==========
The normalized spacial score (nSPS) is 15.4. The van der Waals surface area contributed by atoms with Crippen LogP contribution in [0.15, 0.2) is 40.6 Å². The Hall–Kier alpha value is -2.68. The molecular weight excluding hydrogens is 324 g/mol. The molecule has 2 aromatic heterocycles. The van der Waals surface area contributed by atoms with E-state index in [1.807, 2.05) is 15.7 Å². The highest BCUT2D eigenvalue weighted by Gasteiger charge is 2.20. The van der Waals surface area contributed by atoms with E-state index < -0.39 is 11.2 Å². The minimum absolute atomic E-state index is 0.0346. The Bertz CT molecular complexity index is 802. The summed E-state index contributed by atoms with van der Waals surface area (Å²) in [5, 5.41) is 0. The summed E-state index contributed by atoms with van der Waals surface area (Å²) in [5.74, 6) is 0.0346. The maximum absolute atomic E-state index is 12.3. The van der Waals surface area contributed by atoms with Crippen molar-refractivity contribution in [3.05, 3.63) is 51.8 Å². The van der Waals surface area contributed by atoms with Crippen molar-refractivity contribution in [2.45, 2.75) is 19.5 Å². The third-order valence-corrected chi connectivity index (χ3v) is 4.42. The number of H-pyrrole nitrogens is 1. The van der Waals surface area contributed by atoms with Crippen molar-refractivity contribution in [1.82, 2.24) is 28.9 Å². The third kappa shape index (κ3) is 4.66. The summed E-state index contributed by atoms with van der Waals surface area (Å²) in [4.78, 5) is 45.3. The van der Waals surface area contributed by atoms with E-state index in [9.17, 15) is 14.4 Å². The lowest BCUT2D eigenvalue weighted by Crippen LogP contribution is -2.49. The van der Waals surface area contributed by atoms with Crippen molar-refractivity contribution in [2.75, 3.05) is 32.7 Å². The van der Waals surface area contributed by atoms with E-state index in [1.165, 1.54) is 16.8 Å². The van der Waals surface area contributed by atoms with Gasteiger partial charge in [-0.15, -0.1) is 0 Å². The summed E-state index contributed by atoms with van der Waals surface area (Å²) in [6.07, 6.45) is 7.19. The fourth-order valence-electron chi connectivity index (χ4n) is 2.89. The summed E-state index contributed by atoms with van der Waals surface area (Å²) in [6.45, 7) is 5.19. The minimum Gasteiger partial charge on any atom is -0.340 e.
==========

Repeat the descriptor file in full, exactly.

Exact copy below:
The normalized spacial score (nSPS) is 15.4. The van der Waals surface area contributed by atoms with Crippen LogP contribution in [0.15, 0.2) is 40.6 Å². The Hall–Kier alpha value is -2.68. The molecular weight excluding hydrogens is 324 g/mol. The molecule has 2 aromatic heterocycles. The van der Waals surface area contributed by atoms with E-state index in [1.807, 2.05) is 15.7 Å². The highest BCUT2D eigenvalue weighted by Gasteiger charge is 2.20. The van der Waals surface area contributed by atoms with E-state index < -0.39 is 11.2 Å². The minimum absolute atomic E-state index is 0.0346. The Bertz CT molecular complexity index is 802. The summed E-state index contributed by atoms with van der Waals surface area (Å²) in [5, 5.41) is 0. The summed E-state index contributed by atoms with van der Waals surface area (Å²) in [5.74, 6) is 0.0346. The maximum absolute atomic E-state index is 12.3. The van der Waals surface area contributed by atoms with Crippen molar-refractivity contribution in [3.05, 3.63) is 51.8 Å². The van der Waals surface area contributed by atoms with Crippen molar-refractivity contribution in [2.45, 2.75) is 19.5 Å². The third-order valence-corrected chi connectivity index (χ3v) is 4.42. The number of H-pyrrole nitrogens is 1. The van der Waals surface area contributed by atoms with Crippen molar-refractivity contribution in [1.82, 2.24) is 28.9 Å². The third kappa shape index (κ3) is 4.66. The summed E-state index contributed by atoms with van der Waals surface area (Å²) in [4.78, 5) is 45.3. The van der Waals surface area contributed by atoms with E-state index in [9.17, 15) is 14.4 Å². The lowest BCUT2D eigenvalue weighted by Crippen LogP contribution is -2.49. The van der Waals surface area contributed by atoms with Crippen molar-refractivity contribution in [2.75, 3.05) is 32.7 Å². The van der Waals surface area contributed by atoms with E-state index in [1.165, 1.54) is 16.8 Å². The van der Waals surface area contributed by atoms with Gasteiger partial charge in [-0.15, -0.1) is 0 Å². The summed E-state index contributed by atoms with van der Waals surface area (Å²) in [6.07, 6.45) is 7.19. The fourth-order valence-electron chi connectivity index (χ4n) is 2.89. The summed E-state index contributed by atoms with van der Waals surface area (Å²) in [6.45, 7) is 5.19. The minimum Gasteiger partial charge on any atom is -0.340 e.